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Relatives and neighbors of the Ahmadi family gather Aug. 30, 2021, around the incinerated husk of a vehicle targeted and hit a day earlier by an American drone strike, in Kabul, Afghanistan.

Relatives and neighbors of the Ahmadi family gather Aug. 30, 2021, around the incinerated husk of a vehicle targeted and hit a day earlier by an American drone strike, in Kabul, Afghanistan. (Marcus Yam, Los Angeles Times/TNS)

WASHINGTON — A year after U.S. forces killed seven children and three adults in an airstrike in Afghanistan, the Pentagon unveiled an action plan Thursday aimed at reducing civilian casualties during American military operations. 

Among other things, the 36-page plan directs changes at all levels of military planning, training and war-fighting doctrine to include measures to mitigate civilian casualties.

“The protection of civilians is a strategic priority as well as a moral imperative,” Defense Secretary Lloyd Austin said in the document. “Our efforts to mitigate and respond to civilian harm directly reflect our values and also directly contribute to achieving mission success.” 

Austin, a retired four-star general who commanded troops in Iraq and Afghanistan, ordered the new plan in January after the Pentagon acknowledged that an Aug. 29, 2021, airstrike during the U.S. evacuation from Kabul had not struck Islamic State-Khorasan terrorists but rather an innocent family in the capital. 

A report by the Defense Department Inspector General found that limited communications and “confirmation bias” led to the fatal strike. The report found no evidence of criminal negligence. 

Confirmation bias happens when a person interprets a series of intelligence reports or other information in a way that supports one assumption without considering alternate theories.

The Aug. 29 airstrike occurred three days after a suicide bomber killed 13 American service members and an estimated 170 Afghans crowded around the Abbey Gate at Kabul’s Hamid Karzai International Airport. The U.S. airstrike was launched after erroneous reports that extremists were on the verge of carrying out another suicide bombing.

“The plan incorporates lessons learned from recently completed studies … that have resulted in civilian casualties,” a senior defense official said Thursday. “While it’s meant to be forward looking, we’re very much informed by the lessons of those studies and the previous incidences.”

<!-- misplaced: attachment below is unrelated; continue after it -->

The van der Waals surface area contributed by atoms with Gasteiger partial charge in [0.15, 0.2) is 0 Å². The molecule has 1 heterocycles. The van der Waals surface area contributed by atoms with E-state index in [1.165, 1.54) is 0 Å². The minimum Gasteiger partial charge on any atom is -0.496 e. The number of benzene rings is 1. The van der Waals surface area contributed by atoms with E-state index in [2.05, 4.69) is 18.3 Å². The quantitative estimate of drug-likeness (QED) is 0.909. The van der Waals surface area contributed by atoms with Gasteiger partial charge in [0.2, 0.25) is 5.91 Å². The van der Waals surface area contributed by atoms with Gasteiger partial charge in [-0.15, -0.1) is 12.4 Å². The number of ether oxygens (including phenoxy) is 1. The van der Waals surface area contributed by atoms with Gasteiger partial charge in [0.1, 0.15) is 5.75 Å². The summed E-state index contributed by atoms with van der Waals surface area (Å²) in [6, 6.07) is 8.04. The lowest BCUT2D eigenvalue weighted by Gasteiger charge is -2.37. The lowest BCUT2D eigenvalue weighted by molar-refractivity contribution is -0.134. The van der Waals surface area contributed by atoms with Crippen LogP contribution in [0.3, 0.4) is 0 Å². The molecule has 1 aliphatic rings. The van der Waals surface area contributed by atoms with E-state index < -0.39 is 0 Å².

The plan calls for the Pentagon to develop a “civilian protection center of excellence” that is “really intended to be a hub and a facilitator for the DOD-wide analysis, learning and training related to civilian harm,” said the official, who spoke on condition of anonymity. 

It also establishes guidance for addressing damage to civilians when it occurs, laying out how the military can understand the impacts of such cases and “how we respond more comprehensively,” the official said.

The plan also directs the DOD to develop standardized civilian harm operational reporting requirements and ways to manage such data. While the official called this the “less glamorous piece” of the plan, it is also one of the most important. 

“A number of the studies [concluded that] the lack of a centralized approach across the department has hurt us,” the official said. “The action plan envisions a centralized enterprise-wide data management platform that would handle all of these [reports] and really be the foundation that allows greater collection, sharing and analysis.” 

The center of excellence, which will become fully operational in 2025, also will lead efforts to build civilian harm mitigation knowledge into exercises, training and professional military exercises, according to the report. The curriculum will include lessons learned from previous operations. 

“Ultimately, this plan improves DOD approach to mitigating and responding to civilian harm by creating a reinforcing framework of processes and institutions specifically designed to improve strategic outcomes and military operations,” Pentagon spokesman Brig. Gen. Patrick Ryder said Thursday. 

In response to the plan, the Pentagon will add additional personnel across existing military components that will be dedicated to civilian harm mitigation and response functions, according to Ryder, who said the total amount of needed personnel has yet to be determined. 

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Caitlin Doornbos covers the Pentagon for Stars and Stripes after covering the Navy’s 7th Fleet as Stripes’ Indo-Pacific correspondent at Yokosuka Naval Base, Japan. Previously, she worked as a crime reporter in Lawrence, Kan., and Orlando, Fla., where she was part of the Orlando Sentinel team that placed as finalist for the 2017 Pulitzer Prize for breaking news. Caitlin has a Bachelor of Science in journalism from the University of Kansas and master’s degree in defense and strategic studies from the University of Texas at El Paso.

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